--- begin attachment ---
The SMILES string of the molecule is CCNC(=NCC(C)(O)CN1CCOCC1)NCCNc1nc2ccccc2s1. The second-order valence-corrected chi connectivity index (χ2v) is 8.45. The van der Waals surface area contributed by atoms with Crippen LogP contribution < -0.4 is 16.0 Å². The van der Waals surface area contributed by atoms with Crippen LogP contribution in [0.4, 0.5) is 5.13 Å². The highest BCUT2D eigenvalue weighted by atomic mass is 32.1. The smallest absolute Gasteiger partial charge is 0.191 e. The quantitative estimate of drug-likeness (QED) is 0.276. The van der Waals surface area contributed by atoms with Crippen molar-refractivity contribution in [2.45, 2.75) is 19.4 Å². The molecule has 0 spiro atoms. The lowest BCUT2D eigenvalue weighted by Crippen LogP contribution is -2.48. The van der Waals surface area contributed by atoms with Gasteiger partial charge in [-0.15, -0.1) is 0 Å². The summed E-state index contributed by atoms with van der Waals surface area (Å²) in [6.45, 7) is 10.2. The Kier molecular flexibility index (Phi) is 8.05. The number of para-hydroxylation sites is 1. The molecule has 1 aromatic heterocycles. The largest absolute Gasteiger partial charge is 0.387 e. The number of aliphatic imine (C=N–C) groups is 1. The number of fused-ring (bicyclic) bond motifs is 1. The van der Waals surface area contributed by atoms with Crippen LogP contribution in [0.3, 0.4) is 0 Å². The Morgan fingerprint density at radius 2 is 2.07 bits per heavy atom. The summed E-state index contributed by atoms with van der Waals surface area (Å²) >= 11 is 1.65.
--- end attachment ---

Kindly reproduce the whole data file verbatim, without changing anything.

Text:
The SMILES string of the molecule is CCNC(=NCC(C)(O)CN1CCOCC1)NCCNc1nc2ccccc2s1. The second-order valence-corrected chi connectivity index (χ2v) is 8.45. The van der Waals surface area contributed by atoms with Crippen LogP contribution < -0.4 is 16.0 Å². The van der Waals surface area contributed by atoms with Crippen LogP contribution in [0.4, 0.5) is 5.13 Å². The highest BCUT2D eigenvalue weighted by atomic mass is 32.1. The smallest absolute Gasteiger partial charge is 0.191 e. The quantitative estimate of drug-likeness (QED) is 0.276. The van der Waals surface area contributed by atoms with Crippen molar-refractivity contribution in [2.45, 2.75) is 19.4 Å². The molecule has 0 spiro atoms. The lowest BCUT2D eigenvalue weighted by Crippen LogP contribution is -2.48. The van der Waals surface area contributed by atoms with Gasteiger partial charge in [-0.15, -0.1) is 0 Å². The summed E-state index contributed by atoms with van der Waals surface area (Å²) in [6.45, 7) is 10.2. The Kier molecular flexibility index (Phi) is 8.05. The number of para-hydroxylation sites is 1. The molecule has 1 aromatic heterocycles. The largest absolute Gasteiger partial charge is 0.387 e. The number of aliphatic imine (C=N–C) groups is 1. The number of fused-ring (bicyclic) bond motifs is 1. The van der Waals surface area contributed by atoms with Crippen LogP contribution in [0.3, 0.4) is 0 Å². The Morgan fingerprint density at radius 2 is 2.07 bits per heavy atom. The summed E-state index contributed by atoms with van der Waals surface area (Å²) >= 11 is 1.65.